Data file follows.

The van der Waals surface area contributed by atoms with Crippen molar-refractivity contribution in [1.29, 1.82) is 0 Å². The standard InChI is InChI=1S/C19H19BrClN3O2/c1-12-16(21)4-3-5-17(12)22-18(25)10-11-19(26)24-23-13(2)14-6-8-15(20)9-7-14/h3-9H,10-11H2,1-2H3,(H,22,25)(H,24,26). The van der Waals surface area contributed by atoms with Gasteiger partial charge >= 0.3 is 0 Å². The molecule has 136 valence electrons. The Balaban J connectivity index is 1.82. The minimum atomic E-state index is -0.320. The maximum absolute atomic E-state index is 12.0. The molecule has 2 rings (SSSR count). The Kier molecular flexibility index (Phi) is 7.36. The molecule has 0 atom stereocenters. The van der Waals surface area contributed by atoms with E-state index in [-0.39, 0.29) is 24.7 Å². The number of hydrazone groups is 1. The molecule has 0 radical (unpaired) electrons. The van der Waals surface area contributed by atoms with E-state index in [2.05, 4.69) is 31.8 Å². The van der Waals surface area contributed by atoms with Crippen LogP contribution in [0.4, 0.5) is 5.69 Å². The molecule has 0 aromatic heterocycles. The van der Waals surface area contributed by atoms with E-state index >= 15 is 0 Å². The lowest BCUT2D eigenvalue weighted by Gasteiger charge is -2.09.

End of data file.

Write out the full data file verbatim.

The van der Waals surface area contributed by atoms with Crippen molar-refractivity contribution in [1.29, 1.82) is 0 Å². The standard InChI is InChI=1S/C19H19BrClN3O2/c1-12-16(21)4-3-5-17(12)22-18(25)10-11-19(26)24-23-13(2)14-6-8-15(20)9-7-14/h3-9H,10-11H2,1-2H3,(H,22,25)(H,24,26). The van der Waals surface area contributed by atoms with Gasteiger partial charge >= 0.3 is 0 Å². The molecule has 136 valence electrons. The Balaban J connectivity index is 1.82. The minimum atomic E-state index is -0.320. The maximum absolute atomic E-state index is 12.0. The molecule has 2 rings (SSSR count). The Kier molecular flexibility index (Phi) is 7.36. The molecule has 0 atom stereocenters. The van der Waals surface area contributed by atoms with E-state index in [-0.39, 0.29) is 24.7 Å². The number of hydrazone groups is 1. The molecule has 0 radical (unpaired) electrons. The van der Waals surface area contributed by atoms with E-state index in [2.05, 4.69) is 31.8 Å². The van der Waals surface area contributed by atoms with Crippen LogP contribution in [0.4, 0.5) is 5.69 Å². The molecule has 0 aromatic heterocycles. The van der Waals surface area contributed by atoms with E-state index >= 15 is 0 Å². The lowest BCUT2D eigenvalue weighted by Gasteiger charge is -2.09.